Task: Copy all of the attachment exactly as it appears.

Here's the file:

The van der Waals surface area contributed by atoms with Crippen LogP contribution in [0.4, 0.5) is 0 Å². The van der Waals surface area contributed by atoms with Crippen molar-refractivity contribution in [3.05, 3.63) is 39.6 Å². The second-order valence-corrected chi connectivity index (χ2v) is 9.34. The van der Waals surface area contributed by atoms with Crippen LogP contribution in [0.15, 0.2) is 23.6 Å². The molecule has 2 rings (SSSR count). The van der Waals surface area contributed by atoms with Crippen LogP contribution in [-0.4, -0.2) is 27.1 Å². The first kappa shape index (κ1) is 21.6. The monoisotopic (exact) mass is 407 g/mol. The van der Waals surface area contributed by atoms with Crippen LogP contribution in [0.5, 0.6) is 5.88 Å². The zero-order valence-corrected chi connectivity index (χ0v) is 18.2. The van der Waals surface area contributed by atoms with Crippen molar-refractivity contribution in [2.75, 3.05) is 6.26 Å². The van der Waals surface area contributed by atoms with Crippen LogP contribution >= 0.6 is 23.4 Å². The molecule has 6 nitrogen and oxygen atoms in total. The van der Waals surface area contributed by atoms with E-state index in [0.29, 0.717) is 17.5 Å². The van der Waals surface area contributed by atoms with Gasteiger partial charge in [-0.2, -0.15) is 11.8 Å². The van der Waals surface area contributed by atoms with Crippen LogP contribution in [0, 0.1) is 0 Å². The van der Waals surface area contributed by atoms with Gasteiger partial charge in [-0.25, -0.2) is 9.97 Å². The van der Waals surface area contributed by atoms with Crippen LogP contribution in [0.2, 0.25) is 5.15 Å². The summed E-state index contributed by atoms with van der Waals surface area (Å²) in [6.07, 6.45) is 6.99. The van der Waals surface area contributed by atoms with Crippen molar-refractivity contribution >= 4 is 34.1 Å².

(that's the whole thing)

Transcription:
The van der Waals surface area contributed by atoms with Crippen LogP contribution in [0.4, 0.5) is 0 Å². The van der Waals surface area contributed by atoms with Crippen molar-refractivity contribution in [3.05, 3.63) is 39.6 Å². The second-order valence-corrected chi connectivity index (χ2v) is 9.34. The van der Waals surface area contributed by atoms with Crippen LogP contribution in [0.15, 0.2) is 23.6 Å². The molecule has 2 rings (SSSR count). The van der Waals surface area contributed by atoms with Crippen LogP contribution in [-0.4, -0.2) is 27.1 Å². The first kappa shape index (κ1) is 21.6. The monoisotopic (exact) mass is 407 g/mol. The van der Waals surface area contributed by atoms with Crippen LogP contribution in [0.5, 0.6) is 5.88 Å². The zero-order valence-corrected chi connectivity index (χ0v) is 18.2. The van der Waals surface area contributed by atoms with Crippen molar-refractivity contribution in [2.75, 3.05) is 6.26 Å². The van der Waals surface area contributed by atoms with Crippen LogP contribution >= 0.6 is 23.4 Å². The molecule has 6 nitrogen and oxygen atoms in total. The van der Waals surface area contributed by atoms with E-state index in [0.29, 0.717) is 17.5 Å². The van der Waals surface area contributed by atoms with Gasteiger partial charge in [-0.2, -0.15) is 11.8 Å². The van der Waals surface area contributed by atoms with Crippen LogP contribution in [0, 0.1) is 0 Å². The van der Waals surface area contributed by atoms with Gasteiger partial charge in [-0.25, -0.2) is 9.97 Å². The van der Waals surface area contributed by atoms with Crippen LogP contribution in [0.2, 0.25) is 5.15 Å². The summed E-state index contributed by atoms with van der Waals surface area (Å²) in [6.07, 6.45) is 6.99. The van der Waals surface area contributed by atoms with Crippen molar-refractivity contribution >= 4 is 34.1 Å².